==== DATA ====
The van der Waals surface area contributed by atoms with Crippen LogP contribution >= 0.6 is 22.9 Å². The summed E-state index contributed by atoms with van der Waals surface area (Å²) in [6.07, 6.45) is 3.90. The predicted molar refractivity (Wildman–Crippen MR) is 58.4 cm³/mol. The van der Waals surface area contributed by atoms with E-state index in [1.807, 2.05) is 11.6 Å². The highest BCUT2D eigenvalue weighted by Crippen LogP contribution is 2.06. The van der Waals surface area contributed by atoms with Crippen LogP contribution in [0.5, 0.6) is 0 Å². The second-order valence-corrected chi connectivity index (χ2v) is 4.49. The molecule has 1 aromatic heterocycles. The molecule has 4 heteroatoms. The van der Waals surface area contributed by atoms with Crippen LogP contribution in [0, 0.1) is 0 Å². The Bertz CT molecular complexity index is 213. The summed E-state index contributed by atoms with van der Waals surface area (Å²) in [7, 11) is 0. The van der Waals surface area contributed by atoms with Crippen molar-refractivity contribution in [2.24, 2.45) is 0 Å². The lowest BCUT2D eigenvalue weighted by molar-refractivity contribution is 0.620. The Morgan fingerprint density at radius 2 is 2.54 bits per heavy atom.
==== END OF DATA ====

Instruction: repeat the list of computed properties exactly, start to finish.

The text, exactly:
The van der Waals surface area contributed by atoms with Crippen LogP contribution >= 0.6 is 22.9 Å². The summed E-state index contributed by atoms with van der Waals surface area (Å²) in [6.07, 6.45) is 3.90. The predicted molar refractivity (Wildman–Crippen MR) is 58.4 cm³/mol. The van der Waals surface area contributed by atoms with E-state index in [1.807, 2.05) is 11.6 Å². The highest BCUT2D eigenvalue weighted by Crippen LogP contribution is 2.06. The van der Waals surface area contributed by atoms with Crippen LogP contribution in [0.5, 0.6) is 0 Å². The second-order valence-corrected chi connectivity index (χ2v) is 4.49. The molecule has 1 aromatic heterocycles. The molecule has 4 heteroatoms. The van der Waals surface area contributed by atoms with Crippen LogP contribution in [0, 0.1) is 0 Å². The Bertz CT molecular complexity index is 213. The summed E-state index contributed by atoms with van der Waals surface area (Å²) in [7, 11) is 0. The van der Waals surface area contributed by atoms with Crippen molar-refractivity contribution in [2.24, 2.45) is 0 Å². The lowest BCUT2D eigenvalue weighted by molar-refractivity contribution is 0.620. The Morgan fingerprint density at radius 2 is 2.54 bits per heavy atom.